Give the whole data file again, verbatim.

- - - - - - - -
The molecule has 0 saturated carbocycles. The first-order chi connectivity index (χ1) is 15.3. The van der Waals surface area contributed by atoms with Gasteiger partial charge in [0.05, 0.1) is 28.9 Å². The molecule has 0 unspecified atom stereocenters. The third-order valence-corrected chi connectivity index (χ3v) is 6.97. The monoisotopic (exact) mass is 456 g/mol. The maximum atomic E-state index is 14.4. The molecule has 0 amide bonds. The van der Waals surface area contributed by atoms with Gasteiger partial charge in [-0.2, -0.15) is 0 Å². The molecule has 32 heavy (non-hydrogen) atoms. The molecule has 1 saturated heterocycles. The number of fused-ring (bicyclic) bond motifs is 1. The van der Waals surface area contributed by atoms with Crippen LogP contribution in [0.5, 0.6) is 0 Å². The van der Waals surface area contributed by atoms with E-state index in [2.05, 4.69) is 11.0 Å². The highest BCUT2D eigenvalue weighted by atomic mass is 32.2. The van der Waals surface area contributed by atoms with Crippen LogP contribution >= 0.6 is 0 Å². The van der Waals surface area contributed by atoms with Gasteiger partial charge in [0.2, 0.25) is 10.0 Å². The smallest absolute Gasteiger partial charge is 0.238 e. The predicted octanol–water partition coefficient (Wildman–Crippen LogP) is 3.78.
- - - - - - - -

The molecule has 0 saturated carbocycles. The first-order chi connectivity index (χ1) is 15.3. The van der Waals surface area contributed by atoms with Gasteiger partial charge in [0.05, 0.1) is 28.9 Å². The molecule has 0 unspecified atom stereocenters. The third-order valence-corrected chi connectivity index (χ3v) is 6.97. The monoisotopic (exact) mass is 456 g/mol. The maximum atomic E-state index is 14.4. The molecule has 0 amide bonds. The van der Waals surface area contributed by atoms with Gasteiger partial charge in [-0.2, -0.15) is 0 Å². The molecule has 32 heavy (non-hydrogen) atoms. The molecule has 1 saturated heterocycles. The number of fused-ring (bicyclic) bond motifs is 1. The van der Waals surface area contributed by atoms with Crippen LogP contribution in [0.5, 0.6) is 0 Å². The van der Waals surface area contributed by atoms with E-state index in [2.05, 4.69) is 11.0 Å². The highest BCUT2D eigenvalue weighted by atomic mass is 32.2. The van der Waals surface area contributed by atoms with Crippen LogP contribution >= 0.6 is 0 Å². The van der Waals surface area contributed by atoms with Gasteiger partial charge in [0.2, 0.25) is 10.0 Å². The smallest absolute Gasteiger partial charge is 0.238 e. The predicted octanol–water partition coefficient (Wildman–Crippen LogP) is 3.78.